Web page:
After that was done, I was downstairs pulling out the new frame rail and I saw this triangular piece of metal lying in the pile of parts.  After a "what is that" moment I realized it was the torque box to frame rail gusset.  I had forgotton that it came with the torque box as 67 and earlier cars didn't have them installed.  Since I want as much support as possible for the car, as I am hopefully going to put an engine in it that gets 430 ft/lbs of torque, I decided to install it.

  Now the problem is that these cars didn't come with them and so they aren't in the assembly manual.  So where do I go to make sure I get it installed in the right place?  I just had to look up my fellow blogger's pages and I found Mr. Pruett's installation pretty easily.  My thanks to him for doing this and posting it.  It is a pretty easy install, but it was nice to have a visual of how it fits and where the welds are.

  After beating the living....I mean gently massaging it with my metal reworking tools, I got a flush fit, drilled the holes, stripped the e-coat, welded it in, ground it down, and painted it a lovely shade of black.  Every little bit of frame support helps, I suppose.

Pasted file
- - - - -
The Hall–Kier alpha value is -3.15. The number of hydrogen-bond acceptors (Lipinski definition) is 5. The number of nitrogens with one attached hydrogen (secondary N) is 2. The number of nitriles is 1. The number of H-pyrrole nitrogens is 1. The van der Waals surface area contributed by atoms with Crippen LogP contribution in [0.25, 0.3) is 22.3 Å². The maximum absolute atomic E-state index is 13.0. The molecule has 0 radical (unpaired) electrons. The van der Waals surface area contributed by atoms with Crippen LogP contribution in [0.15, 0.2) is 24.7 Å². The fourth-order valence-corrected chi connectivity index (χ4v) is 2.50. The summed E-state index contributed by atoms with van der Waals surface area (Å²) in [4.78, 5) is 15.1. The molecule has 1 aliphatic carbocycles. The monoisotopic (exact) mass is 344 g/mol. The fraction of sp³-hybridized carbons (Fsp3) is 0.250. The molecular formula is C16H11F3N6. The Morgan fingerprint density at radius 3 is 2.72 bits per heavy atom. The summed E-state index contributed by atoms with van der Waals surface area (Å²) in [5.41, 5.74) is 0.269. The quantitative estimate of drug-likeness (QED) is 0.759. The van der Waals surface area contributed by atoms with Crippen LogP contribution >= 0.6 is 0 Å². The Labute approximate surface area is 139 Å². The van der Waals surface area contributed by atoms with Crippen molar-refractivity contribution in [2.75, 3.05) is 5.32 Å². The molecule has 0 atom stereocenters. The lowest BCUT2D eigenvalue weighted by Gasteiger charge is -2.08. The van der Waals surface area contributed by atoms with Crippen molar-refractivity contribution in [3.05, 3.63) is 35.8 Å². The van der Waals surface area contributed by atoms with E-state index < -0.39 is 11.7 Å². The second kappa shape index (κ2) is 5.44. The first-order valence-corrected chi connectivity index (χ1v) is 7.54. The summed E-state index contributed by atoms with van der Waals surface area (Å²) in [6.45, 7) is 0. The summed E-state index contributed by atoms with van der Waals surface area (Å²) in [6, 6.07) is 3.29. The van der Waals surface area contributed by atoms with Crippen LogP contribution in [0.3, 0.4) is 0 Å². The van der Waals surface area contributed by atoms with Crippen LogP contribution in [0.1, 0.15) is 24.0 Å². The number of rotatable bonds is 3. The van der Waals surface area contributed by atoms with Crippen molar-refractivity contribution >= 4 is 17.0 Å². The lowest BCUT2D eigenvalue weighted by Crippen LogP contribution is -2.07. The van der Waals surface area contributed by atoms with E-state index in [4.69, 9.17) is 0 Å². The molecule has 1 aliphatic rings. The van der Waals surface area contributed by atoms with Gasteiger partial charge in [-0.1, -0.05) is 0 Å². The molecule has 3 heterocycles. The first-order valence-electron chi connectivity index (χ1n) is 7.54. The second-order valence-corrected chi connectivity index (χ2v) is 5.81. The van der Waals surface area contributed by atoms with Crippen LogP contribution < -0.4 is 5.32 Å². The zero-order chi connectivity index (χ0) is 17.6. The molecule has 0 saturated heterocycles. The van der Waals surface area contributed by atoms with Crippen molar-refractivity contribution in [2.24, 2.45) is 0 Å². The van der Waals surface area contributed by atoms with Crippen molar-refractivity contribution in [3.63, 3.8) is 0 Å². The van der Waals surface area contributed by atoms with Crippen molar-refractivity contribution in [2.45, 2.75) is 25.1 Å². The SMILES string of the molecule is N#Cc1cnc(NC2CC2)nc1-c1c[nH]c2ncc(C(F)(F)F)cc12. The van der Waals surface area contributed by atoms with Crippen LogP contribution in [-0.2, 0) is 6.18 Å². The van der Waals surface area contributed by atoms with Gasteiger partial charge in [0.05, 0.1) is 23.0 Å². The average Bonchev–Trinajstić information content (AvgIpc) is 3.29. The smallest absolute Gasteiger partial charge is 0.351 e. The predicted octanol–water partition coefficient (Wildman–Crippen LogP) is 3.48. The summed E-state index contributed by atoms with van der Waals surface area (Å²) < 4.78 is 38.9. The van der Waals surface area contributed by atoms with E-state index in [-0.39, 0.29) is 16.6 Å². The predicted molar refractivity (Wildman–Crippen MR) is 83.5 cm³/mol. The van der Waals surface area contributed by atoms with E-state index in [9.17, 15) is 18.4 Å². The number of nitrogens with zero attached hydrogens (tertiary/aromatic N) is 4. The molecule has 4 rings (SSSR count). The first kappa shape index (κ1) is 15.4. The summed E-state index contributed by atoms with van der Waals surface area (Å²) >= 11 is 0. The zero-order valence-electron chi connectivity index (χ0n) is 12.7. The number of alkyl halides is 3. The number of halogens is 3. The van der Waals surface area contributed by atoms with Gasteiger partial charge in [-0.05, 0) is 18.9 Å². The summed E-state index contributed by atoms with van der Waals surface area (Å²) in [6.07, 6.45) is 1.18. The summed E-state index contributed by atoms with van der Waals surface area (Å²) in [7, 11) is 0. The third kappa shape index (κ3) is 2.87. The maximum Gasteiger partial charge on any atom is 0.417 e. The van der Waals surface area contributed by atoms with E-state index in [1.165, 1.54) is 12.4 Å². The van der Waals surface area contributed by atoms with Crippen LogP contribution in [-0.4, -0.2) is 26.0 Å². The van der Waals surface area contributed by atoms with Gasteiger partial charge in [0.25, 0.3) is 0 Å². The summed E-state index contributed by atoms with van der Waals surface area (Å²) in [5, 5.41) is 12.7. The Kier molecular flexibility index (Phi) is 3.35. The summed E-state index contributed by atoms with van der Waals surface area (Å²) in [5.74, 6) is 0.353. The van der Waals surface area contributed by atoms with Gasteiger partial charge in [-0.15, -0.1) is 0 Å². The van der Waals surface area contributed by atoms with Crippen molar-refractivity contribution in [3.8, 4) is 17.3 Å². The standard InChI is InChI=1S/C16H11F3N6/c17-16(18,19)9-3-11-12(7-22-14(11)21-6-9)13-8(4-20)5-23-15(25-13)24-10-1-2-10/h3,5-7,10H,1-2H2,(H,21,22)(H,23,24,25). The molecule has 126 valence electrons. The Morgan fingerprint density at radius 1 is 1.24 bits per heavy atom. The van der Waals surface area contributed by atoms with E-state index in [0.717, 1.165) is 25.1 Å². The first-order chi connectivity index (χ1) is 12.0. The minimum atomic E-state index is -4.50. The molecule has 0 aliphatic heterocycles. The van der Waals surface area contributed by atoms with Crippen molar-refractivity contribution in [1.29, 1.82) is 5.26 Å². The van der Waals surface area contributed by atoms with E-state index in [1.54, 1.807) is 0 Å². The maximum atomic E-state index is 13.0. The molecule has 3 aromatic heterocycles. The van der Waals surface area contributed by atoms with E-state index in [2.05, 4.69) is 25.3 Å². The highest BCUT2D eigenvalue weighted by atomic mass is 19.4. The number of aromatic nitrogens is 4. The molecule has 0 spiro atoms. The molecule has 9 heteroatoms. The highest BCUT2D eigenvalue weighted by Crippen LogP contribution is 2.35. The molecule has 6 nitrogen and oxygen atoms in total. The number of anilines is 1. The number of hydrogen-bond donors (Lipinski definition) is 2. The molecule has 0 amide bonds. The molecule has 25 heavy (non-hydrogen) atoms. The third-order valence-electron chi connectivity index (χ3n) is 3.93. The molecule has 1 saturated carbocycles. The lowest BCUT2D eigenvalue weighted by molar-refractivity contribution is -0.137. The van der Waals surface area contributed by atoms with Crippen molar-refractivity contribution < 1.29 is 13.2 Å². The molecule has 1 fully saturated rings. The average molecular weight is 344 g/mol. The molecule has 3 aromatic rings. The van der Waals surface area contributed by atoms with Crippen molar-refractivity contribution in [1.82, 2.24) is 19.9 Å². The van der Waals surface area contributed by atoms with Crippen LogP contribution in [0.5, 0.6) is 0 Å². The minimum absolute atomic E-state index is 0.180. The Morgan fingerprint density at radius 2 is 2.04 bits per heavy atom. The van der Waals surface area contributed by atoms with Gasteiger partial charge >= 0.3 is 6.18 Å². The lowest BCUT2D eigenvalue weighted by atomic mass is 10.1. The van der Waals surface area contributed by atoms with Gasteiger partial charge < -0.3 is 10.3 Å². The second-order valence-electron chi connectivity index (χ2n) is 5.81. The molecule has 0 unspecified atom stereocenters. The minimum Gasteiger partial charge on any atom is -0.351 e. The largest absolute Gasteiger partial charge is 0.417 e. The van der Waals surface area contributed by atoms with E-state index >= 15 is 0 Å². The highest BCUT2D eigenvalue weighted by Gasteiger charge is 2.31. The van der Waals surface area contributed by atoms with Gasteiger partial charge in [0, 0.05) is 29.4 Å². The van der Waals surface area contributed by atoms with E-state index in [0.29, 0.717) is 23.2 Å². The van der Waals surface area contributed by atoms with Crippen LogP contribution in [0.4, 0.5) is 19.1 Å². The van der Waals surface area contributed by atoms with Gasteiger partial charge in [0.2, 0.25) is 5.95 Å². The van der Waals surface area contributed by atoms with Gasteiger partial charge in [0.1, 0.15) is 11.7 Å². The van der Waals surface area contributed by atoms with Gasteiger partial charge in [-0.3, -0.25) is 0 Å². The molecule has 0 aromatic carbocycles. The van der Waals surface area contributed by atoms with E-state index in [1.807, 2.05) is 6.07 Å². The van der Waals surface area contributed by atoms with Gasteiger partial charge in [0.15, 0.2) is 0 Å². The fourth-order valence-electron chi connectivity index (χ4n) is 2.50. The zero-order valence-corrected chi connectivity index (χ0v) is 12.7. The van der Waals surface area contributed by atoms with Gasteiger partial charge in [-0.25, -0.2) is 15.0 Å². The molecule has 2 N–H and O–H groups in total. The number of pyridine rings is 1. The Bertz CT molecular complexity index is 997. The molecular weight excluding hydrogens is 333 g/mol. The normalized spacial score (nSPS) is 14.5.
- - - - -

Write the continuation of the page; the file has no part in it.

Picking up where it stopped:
The rear end disassembly was pretty straight forward except for a few pop rivets, and a bunch of rust.  After pulling out all the old wiring harness and deciding none of it was worth saving, I pulled the bumper, valance, and lights.  The fuel tank was already unbolted and there was no filler neck or cap.  Took a lot of pictures this week, so you can take the rustang tour with me.

Gusset fit, stripped, and drilled for welding.

Weld through primer applied at those places that will be completely inaccessible soon.

Clamped and checking final fitment.

Looks good here.

Welded and ground smooth.

Painted (top view).

Painted (bottom view).

Old wiring, get rid of it as it is a fire hazard.

This pile of rust is the old bumper.  Not worth saving.

Back end minus bumper.

Driver's side quarter and valance.  Look, more bondo, and....rivets?!  You can see part of the really horrible attempt at repairing this area of the car.

Valance removed.

Wow, look at the rust.  Good thing these parts are inexpensive.

Rusty floor and tail light panel, right side.

Rusty floor and tail light panel, left side.

Tail lights removed.